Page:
The Neighborhood Concept

A picture of residential buildings around Lower Manhatten http://wirednewyork.com/battery_park.htm

Residential buildings near Lower Manhattan http://wirednewyork.com/battery_park.htm

The Financial District in Downtown Manhattan is well known for various reasons- Battery Park, the World Trade Center, and of course Ground Zero from the September 11th attacks. The thousands of suit clad businessmen (and business women too), the large skyscrapers, and other amenities are a symbol of America’s people. The Financial District, however, was never a neighborhood; it is more a place designed for strictly business and tourism, but very little residential areas of note. A neighborhood should be defined as an area that is easy to walk from one end to the other, where people can live, work, shop, and play within. In other words, everyone has access to everything within a short distance.

Since the Financial District does not have very many residential units compared to the amount of jobs it contains, it is hard to classify it as an all inclusive neighborhood. A ratio of 1 job to 1 dwelling unit is ideal in any situation because then people are living close to where they work and work close to where they live. If people also like to live close to where they work, then, all other factors equal, they should want to live close to the downtown or main street area. Achieving a town or city where everyone has this right requires dense development, which is not only is good for transportation, but also economic, environmental, and social factors.

The term “dense development” is a term that is quick to be criticized. Dense development does not necessarily mean tall skyscrapers or turning a small town into a medium sized town. Rather, dense development means almost exactly what a neighborhood is- small enough to walk across within 5 minutes where everyone has nearly everything they would need. Think of the old western towns from the movies where there’s a main street with a horse stable, a saloon and a general store. That is the center of a town with one neighborhood, and may only be inhabited by 20 people at most. Allowing for urban planning does not mean giving up on the small towns in America, but rather protecting them when done right.

Reverting back to the Financial District in Manhattan, a neighborhood regardless of size ,10 or 1 million, should be people, pedestrian, and transit oriented, as well as economically, socially, and environmentally sustainable. It will be interesting to see how this neighborhood adapts in to the future growth. “‘Lower Manhattan is the fastest-growing residential area in the city right now,’ says outgoing Economic Development Corporation president Andrew Alper.” With emphasis primarily on people, the Financial District does have hope of becoming a model neighborhood for the rest of America.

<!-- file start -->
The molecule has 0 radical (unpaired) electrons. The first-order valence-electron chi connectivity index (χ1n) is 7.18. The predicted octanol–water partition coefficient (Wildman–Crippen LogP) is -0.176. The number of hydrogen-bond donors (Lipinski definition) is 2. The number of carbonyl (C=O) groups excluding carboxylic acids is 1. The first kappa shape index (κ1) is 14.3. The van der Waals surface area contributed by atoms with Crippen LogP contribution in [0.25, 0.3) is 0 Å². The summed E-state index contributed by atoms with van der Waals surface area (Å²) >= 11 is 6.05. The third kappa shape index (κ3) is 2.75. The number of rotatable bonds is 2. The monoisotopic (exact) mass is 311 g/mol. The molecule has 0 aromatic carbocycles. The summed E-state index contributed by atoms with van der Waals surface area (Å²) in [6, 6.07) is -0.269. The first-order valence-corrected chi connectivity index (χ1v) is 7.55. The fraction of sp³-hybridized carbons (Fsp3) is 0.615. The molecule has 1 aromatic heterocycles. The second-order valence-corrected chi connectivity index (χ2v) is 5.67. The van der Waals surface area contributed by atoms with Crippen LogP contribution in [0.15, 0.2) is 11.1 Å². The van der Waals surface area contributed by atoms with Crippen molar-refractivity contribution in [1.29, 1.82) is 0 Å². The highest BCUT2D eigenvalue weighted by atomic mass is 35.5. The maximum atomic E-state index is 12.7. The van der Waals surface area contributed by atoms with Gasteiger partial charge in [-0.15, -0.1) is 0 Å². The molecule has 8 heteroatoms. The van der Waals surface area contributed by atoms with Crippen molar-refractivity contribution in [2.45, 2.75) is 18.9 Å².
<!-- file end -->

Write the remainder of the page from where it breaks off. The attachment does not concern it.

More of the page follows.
A network of different sized neighborhoods is a good way to plan for the future problems we will face because of our dependence on nonrenewables. The different sized neighborhoods are also a way of catering to what type of area people prefer to live in. Not everyone wants to live in a downtown area, and not everyone wants to live in a small town on the fringes of civilization. Washington DC is a good example of neighborhood development because of the mix of different neighborhoods. As a result, Washington DC is one of the only places that has seen an increase in real estate property since the current recession. Investors or house buyers may consider DC an investment because of the infrastructure it already has. However, contrary to Washington DC, the whole megalopolis, from Boston through to DC, is a poor example of planning, where sprawling “neighborhoods” or “developments” (housing with no economic centers or other necessities to qualify an area as a neighborhood) have sprung up. The whole idea of the neighborhood is traditional planning, and should be resorted back to after the past 50 years of neglect.

Max Stember-Young, Rutgers University Student Intern, VERTICES LLC

Material drawn from: http://nymag.com/realestate/features/2016/17144/

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